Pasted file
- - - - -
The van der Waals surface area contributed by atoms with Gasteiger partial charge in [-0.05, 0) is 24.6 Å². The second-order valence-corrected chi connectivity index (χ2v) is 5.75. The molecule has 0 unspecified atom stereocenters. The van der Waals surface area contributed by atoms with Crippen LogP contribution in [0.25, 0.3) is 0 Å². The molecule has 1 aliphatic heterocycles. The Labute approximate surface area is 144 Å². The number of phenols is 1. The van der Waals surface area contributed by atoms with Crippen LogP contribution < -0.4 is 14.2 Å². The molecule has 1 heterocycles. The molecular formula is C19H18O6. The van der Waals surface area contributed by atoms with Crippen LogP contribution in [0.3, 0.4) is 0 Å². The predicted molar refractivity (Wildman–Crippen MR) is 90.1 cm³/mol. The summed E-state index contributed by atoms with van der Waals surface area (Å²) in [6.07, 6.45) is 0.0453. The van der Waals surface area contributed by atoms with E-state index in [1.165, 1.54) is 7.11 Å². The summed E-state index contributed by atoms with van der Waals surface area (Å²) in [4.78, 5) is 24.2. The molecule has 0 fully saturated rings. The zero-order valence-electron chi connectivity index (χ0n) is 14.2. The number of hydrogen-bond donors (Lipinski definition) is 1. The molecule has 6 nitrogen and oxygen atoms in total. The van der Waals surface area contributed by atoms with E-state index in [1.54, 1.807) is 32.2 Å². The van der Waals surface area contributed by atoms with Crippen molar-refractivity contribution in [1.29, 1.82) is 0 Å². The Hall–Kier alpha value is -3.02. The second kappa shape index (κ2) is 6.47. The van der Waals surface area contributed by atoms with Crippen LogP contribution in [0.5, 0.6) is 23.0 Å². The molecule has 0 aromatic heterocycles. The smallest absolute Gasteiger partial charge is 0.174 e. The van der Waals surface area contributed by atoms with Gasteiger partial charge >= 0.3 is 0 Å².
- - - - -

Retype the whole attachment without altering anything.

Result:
The van der Waals surface area contributed by atoms with Gasteiger partial charge in [-0.05, 0) is 24.6 Å². The second-order valence-corrected chi connectivity index (χ2v) is 5.75. The molecule has 0 unspecified atom stereocenters. The van der Waals surface area contributed by atoms with Crippen LogP contribution in [0.25, 0.3) is 0 Å². The molecule has 1 aliphatic heterocycles. The Labute approximate surface area is 144 Å². The number of phenols is 1. The van der Waals surface area contributed by atoms with Crippen LogP contribution < -0.4 is 14.2 Å². The molecule has 1 heterocycles. The molecular formula is C19H18O6. The van der Waals surface area contributed by atoms with Crippen LogP contribution in [0.3, 0.4) is 0 Å². The predicted molar refractivity (Wildman–Crippen MR) is 90.1 cm³/mol. The summed E-state index contributed by atoms with van der Waals surface area (Å²) in [6.07, 6.45) is 0.0453. The van der Waals surface area contributed by atoms with E-state index in [1.165, 1.54) is 7.11 Å². The summed E-state index contributed by atoms with van der Waals surface area (Å²) in [4.78, 5) is 24.2. The molecule has 0 fully saturated rings. The zero-order valence-electron chi connectivity index (χ0n) is 14.2. The number of hydrogen-bond donors (Lipinski definition) is 1. The molecule has 6 nitrogen and oxygen atoms in total. The van der Waals surface area contributed by atoms with E-state index in [1.54, 1.807) is 32.2 Å². The van der Waals surface area contributed by atoms with Crippen molar-refractivity contribution in [1.29, 1.82) is 0 Å². The Hall–Kier alpha value is -3.02. The second kappa shape index (κ2) is 6.47. The van der Waals surface area contributed by atoms with Crippen LogP contribution in [0.5, 0.6) is 23.0 Å². The molecule has 0 aromatic heterocycles. The smallest absolute Gasteiger partial charge is 0.174 e. The van der Waals surface area contributed by atoms with Gasteiger partial charge >= 0.3 is 0 Å².